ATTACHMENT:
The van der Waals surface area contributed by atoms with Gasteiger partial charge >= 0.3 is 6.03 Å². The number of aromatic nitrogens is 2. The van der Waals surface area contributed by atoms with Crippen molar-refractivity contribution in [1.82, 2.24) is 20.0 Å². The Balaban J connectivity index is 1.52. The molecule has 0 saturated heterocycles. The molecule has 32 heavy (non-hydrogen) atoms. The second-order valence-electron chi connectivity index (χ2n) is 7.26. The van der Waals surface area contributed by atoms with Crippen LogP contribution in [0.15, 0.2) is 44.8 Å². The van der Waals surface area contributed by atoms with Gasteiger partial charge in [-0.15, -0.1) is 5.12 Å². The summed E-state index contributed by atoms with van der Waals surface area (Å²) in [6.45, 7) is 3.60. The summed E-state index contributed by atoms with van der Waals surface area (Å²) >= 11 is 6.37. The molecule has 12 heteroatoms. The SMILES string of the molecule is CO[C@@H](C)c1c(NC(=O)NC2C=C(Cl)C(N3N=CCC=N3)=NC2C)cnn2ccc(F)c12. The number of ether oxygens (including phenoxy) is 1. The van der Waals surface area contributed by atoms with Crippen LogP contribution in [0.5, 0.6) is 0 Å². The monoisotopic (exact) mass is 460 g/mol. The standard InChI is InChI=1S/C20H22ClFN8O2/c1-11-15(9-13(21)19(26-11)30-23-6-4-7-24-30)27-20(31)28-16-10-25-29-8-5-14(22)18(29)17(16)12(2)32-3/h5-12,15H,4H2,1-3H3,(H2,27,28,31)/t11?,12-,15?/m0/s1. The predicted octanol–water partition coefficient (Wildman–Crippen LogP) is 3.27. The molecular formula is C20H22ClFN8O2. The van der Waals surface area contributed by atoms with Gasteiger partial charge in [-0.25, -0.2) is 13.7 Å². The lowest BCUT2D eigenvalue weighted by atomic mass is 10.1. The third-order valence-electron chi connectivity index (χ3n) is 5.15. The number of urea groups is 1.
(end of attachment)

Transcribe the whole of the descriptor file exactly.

The van der Waals surface area contributed by atoms with Gasteiger partial charge >= 0.3 is 6.03 Å². The number of aromatic nitrogens is 2. The van der Waals surface area contributed by atoms with Crippen molar-refractivity contribution in [1.82, 2.24) is 20.0 Å². The Balaban J connectivity index is 1.52. The molecule has 0 saturated heterocycles. The molecule has 32 heavy (non-hydrogen) atoms. The second-order valence-electron chi connectivity index (χ2n) is 7.26. The van der Waals surface area contributed by atoms with Crippen LogP contribution in [0.15, 0.2) is 44.8 Å². The van der Waals surface area contributed by atoms with Gasteiger partial charge in [-0.15, -0.1) is 5.12 Å². The summed E-state index contributed by atoms with van der Waals surface area (Å²) in [6.45, 7) is 3.60. The summed E-state index contributed by atoms with van der Waals surface area (Å²) >= 11 is 6.37. The molecule has 12 heteroatoms. The SMILES string of the molecule is CO[C@@H](C)c1c(NC(=O)NC2C=C(Cl)C(N3N=CCC=N3)=NC2C)cnn2ccc(F)c12. The number of ether oxygens (including phenoxy) is 1. The van der Waals surface area contributed by atoms with Crippen LogP contribution in [0.5, 0.6) is 0 Å². The monoisotopic (exact) mass is 460 g/mol. The standard InChI is InChI=1S/C20H22ClFN8O2/c1-11-15(9-13(21)19(26-11)30-23-6-4-7-24-30)27-20(31)28-16-10-25-29-8-5-14(22)18(29)17(16)12(2)32-3/h5-12,15H,4H2,1-3H3,(H2,27,28,31)/t11?,12-,15?/m0/s1. The predicted octanol–water partition coefficient (Wildman–Crippen LogP) is 3.27. The molecular formula is C20H22ClFN8O2. The van der Waals surface area contributed by atoms with Gasteiger partial charge in [-0.25, -0.2) is 13.7 Å². The lowest BCUT2D eigenvalue weighted by atomic mass is 10.1. The third-order valence-electron chi connectivity index (χ3n) is 5.15. The number of urea groups is 1.